3.1.5 Need for standards
When two devices communicate across a network, they must first agree on a certain set of predetermined rules, or protocols. Protocols refer to the rules of communication that devices use and are specific to the characteristics of the conversation. In our day-to-day personal communication, the rules we use to communicate over one medium, like a telephone call, are not necessarily the same as the protocols for using another medium, such as sending a letter.
Protocols define the details of how messages are transmitted and received. Similar to how people use language to communicate, protocols contain rules for how devices communicate.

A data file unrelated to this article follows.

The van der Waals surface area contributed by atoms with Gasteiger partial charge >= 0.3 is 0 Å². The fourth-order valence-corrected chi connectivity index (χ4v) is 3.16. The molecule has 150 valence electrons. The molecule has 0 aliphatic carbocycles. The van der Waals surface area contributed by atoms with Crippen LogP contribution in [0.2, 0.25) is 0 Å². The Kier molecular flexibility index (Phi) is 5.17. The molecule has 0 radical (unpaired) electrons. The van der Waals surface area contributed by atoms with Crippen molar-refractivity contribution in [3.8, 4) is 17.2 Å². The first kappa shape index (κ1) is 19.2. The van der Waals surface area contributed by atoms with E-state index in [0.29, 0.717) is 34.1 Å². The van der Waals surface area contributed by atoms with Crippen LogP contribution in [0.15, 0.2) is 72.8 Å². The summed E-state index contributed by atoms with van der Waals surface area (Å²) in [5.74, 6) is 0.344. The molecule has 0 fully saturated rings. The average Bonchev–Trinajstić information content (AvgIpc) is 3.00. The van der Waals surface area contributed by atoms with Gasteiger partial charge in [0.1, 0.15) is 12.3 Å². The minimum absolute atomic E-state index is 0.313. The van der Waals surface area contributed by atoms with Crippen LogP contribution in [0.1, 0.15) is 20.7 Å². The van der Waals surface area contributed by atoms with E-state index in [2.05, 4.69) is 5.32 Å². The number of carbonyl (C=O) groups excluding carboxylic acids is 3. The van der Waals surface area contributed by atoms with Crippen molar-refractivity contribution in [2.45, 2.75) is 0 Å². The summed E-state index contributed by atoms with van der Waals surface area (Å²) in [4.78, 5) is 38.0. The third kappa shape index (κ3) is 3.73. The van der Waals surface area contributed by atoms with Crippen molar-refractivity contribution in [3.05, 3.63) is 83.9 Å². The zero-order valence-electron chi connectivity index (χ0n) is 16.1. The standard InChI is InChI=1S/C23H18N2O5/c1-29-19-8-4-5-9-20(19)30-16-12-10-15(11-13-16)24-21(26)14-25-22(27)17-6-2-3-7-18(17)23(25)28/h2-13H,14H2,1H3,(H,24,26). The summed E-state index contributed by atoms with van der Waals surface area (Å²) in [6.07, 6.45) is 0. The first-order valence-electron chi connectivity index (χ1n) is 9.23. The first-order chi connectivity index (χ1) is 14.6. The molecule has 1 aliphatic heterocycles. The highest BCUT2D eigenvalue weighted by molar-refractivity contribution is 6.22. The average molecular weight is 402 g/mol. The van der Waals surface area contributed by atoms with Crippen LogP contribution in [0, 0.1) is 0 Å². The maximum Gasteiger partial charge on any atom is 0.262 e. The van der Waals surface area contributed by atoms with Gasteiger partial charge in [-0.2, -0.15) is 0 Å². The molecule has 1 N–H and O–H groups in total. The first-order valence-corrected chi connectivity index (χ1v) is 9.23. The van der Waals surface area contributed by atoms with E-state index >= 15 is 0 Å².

A group of inter-related protocols that are necessary to perform a communication function is called a protocol suite. Protocol suites help ensure interoperability between network devices. Individual protocols within a protocol suite may be vendor-specific and proprietary. Proprietary, in this context, means that one company or vendor controls the definition of the protocol and how it functions. Some proprietary protocols can be used by different organisations with permission from the owner. Others can only be implemented on equipment manufactured by the proprietary vendor.